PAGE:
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Friday, 16 July 2010

Medieval Witchcraft

Medieval Witchcraft Cover Witchcraft refers to the use of certain occult and spiritual practices to seek the assistance of the supernatural powers in resolving the problems whose solutions can not be achieved through the known rational means. The process involves reciting prayers and performing rituals in a certain specific format or craft. Prayers and rituals when performed with utmost sincerity and faith do quite often fructify into the desired results. Since there is no reasonable explanation for the manifestation of the result, they are termed miracles or magic. witchcraft is therefore considered synonymous with magic.

Witchcraft has existed since man was born and he had to struggle for his survival against the unpredictable and unmanageable forces of nature such as famines, rains, floods, epidemics or some other occurrences at personal level which could not be easily explained. Witchcraft had all the more reason to exist in the medieval times when human knowledge was still at a rudimentary stage and there appeared no other solution to day-to-day problems that confused and befuddled the people of those times.

In their desperation to seek the desired results, some times the practitioners of the witchcraft went out of the way of prayers and resorted to certain extreme practices and rituals such as the use of blood and so on or invoking evil spirits for help. Moreover witchcraft, like every other branch of knowledge, was manipulated and misused by vested interests. A few such cases here and there gained wide spread notoriety and provided the ecclesiastic powers, which commanded influence in formulating the secular policies of the kings and rulers of those times, an excuse to brand the witches or wizards as agents of the evil or Satanic powers. Now Satan is considered the greatest enemy of the Church and therefore God. Consequently any person who was suspected to be indulging in witchcraft was hounded out and persecuted with the punishment of death through hanging or burning at stake.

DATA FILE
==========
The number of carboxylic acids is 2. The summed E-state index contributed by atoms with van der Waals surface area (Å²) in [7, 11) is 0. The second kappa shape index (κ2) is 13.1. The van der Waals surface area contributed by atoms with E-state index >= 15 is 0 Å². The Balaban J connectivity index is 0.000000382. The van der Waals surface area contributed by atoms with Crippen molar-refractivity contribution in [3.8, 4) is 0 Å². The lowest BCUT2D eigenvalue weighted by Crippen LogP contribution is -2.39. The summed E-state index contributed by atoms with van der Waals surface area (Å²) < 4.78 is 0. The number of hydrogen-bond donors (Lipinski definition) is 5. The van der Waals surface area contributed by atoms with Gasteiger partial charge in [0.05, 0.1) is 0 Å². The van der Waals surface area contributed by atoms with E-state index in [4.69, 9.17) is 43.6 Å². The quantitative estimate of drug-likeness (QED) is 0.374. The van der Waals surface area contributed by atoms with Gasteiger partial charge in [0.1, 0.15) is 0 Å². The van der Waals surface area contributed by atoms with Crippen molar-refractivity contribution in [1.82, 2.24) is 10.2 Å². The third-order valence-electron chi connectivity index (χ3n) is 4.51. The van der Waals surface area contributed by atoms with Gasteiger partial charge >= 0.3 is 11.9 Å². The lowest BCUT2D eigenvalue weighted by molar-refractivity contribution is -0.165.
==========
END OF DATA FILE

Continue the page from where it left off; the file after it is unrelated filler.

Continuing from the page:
Persons accused of practicing the witchcraft were labeled as heretics. Once caught, the victim was coerced into confessing his crime through inhuman tortures and was either hanged or burnt alive during the inquisition. The law against the witchcraft was further exploited by the vested interests to score personal vendetta or to snatch the property or land of victims. Some influential persons in the society, in collusion with the priests, would manage to arouse suspicions against their targets as being witches or wizards. They victims were arrested, made to confess and killed.

Witches were generally portrayed as ugly old hags so as to make them the target of dislike and hatred, but the matter of fact is that they were and still are quite normal men and women and in some case witches were and are quite pretty and presentable ladies.

The witches used scrolls for witchcraft in those times. Some of them survive even today. Besides the spells, the witches also used some herbs and animal parts to make potions to cure some diseases and heal the wounds. Potions were brewed in cauldrons in order to combine them properly. Cauldrons were often made of wood, but other materials such as stones were also used. These potions, though denigrated as superstitious, were quite efficacious in those times as they are equally efficacious now.

A widely used tool of witchcraft was a broom. The use of broom can be traced to the peasants, both men and women, who used them to fertilize their crops. They would, then, ride on the top of them as horses.

In some cases, the priests were genuinely concerned about the souls of the ‘witches’ and burnt them alive for their salvation. The case of Joan of Arc, who was later canonized as Saint Joan is one of the most glittering examples of such acts of papal fanaticism. She was branded as a heretic or a witch and burnt alive on stake.

Books You Might Enjoy:

Medieval Grimoires - The Picatrix
Mike Nichols - Eight Sabbats Of Witchcraft
Paul Huson - Mastering Witchcraft